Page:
FreedomPop: A New Technology

In this day and age, technology is always changing and shifting to fit the climate, while reaching out to people in new ways. The company known as FreedomPop is just example of how technology branches out into new areas.

FreedomPop is a wireless mobile phone service provider that also has its own app. The company operates out of the Los Angeles area and focuses it goal on providing wireless services such as voice and text services on other networks such as Sprint and Clearwire. The company got its first strings back in 2011 when Stephen Stokols and Steven Sesar both came together and decided to create the company, while Stokols was working as a CEO for another company called Woo Media. After the founding of FreedomPop, the company had built a partnership with Lightsquared but it was unfortunately a short-lived one, due to Lightsquared not getting approval to grow from the FCC.

Despite the ending of its partnership, FreedomPop on engadget went on to start business, first by selling 4G hotspots and then started offering wireless and mobile internet services on the 4G network for Clearwire. This move allowed the company to start converting some of its free users to paid users by the end of 2012. Earlier that year the company held a fundraiser being led by Mangrove Capital and managed to raise $7.5 million in its first round, while gaining another $4.3 million later on.

With more time, FreedomPop began expanding itself even more when the company began its partnership with Sprint in April of 2013 and then expanding their wireless coverage to 3G and 4G Sprint devices. Then later in that year the company started a beta free mobile phone plan, as well as a program where users could bring in their own phones and get the app as long as they compatible with Sprint products. Only in 2014 did FreedomPop finally start selling Sprint-compatible iPhones to customers, later on adding Android smartphones to their products they planned to sell also.

In 2015 FreedomPop began launching their own Wi-Fi plan that would allow users nationwide to have access to Wi-Fi hotspots anywhere. In May of 2015, the company made the decision to expand its business beyond the borders of the United States to Europe, specifically in the United Kingdom and would start by offering roaming data services in the UK by the end of the year, though it would be limited to SIM only. In addition to this the company also held a fundraiser with the help of Partech Ventures, and ended up raising $30 million to aid in the production of some of their newer services.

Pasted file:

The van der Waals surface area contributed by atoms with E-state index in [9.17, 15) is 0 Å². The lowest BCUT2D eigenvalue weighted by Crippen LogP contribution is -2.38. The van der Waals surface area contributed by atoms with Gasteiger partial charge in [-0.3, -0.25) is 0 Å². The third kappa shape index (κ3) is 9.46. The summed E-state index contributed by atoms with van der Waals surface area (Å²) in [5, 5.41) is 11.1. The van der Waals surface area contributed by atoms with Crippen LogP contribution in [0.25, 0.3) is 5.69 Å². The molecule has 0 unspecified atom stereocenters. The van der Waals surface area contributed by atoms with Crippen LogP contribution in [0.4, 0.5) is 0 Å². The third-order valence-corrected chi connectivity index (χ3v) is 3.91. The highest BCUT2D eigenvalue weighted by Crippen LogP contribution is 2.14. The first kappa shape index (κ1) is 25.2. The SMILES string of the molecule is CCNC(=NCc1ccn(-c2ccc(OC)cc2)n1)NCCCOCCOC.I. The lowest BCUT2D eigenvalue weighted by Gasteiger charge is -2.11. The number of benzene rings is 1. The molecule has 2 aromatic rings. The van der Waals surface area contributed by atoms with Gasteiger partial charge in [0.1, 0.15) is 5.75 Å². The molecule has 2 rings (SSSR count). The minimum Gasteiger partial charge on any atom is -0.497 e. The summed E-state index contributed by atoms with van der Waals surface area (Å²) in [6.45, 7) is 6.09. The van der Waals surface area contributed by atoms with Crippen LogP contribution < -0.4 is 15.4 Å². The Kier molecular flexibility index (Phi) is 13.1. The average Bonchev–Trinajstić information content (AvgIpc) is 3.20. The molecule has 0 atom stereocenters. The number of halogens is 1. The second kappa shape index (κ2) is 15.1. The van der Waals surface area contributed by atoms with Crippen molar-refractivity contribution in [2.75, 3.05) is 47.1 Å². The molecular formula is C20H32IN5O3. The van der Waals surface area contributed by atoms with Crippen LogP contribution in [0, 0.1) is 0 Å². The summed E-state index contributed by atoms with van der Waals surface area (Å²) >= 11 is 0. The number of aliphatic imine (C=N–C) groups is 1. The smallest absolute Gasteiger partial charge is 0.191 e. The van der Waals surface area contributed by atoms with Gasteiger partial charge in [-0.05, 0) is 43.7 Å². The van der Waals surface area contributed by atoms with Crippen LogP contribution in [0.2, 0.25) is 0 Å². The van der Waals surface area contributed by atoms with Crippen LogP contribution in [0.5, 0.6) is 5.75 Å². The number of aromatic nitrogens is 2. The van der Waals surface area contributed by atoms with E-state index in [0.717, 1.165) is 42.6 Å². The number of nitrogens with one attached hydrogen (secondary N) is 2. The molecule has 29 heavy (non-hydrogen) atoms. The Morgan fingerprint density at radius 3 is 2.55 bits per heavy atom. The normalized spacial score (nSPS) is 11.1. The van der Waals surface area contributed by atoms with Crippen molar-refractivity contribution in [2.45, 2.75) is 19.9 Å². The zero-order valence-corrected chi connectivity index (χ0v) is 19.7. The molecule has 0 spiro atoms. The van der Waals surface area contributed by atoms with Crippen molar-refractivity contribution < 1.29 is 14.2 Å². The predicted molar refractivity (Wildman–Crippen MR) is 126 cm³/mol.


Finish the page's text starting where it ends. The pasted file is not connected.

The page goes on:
Media Websites Are Starting to Use Encryption to Protect Visitor’s Privacy

Encryption is on the rise in this day and age of leaks about surveillance efforts by the NSA and other government’s security agencies. More people are adding encryption to their iPhones and Android phones, so they do not have to worry about any snooping. Most of us, however, are probably too small for some government agency to bother monitoring us unless we are doing things that would cause them to feel the need to do so. The more likely target of snooping efforts online would be big websites that people might visit, and some of these are starting to get on the encryption bandwagon.

Amen Clinic has found that the NSA has already spied on people going to wikileaks.org so such surveillance is a real concern. In response, websites such as Vice News and Techdirt have started using what is called the HTTPS protocol for accessing their website. This is the same protocol used when you go to a secure page on a retail website to pay for a purchase in a transaction so that one’s credit card information cannot be intercepted. Apparently, it can also be used to make it harder for government agencies to snoop on people visiting pages on websites. The latest news on this front is that the Washington Post has started using such security measures. As the first major U.S. news media outlet to do so, this could start a trend among other such organizations.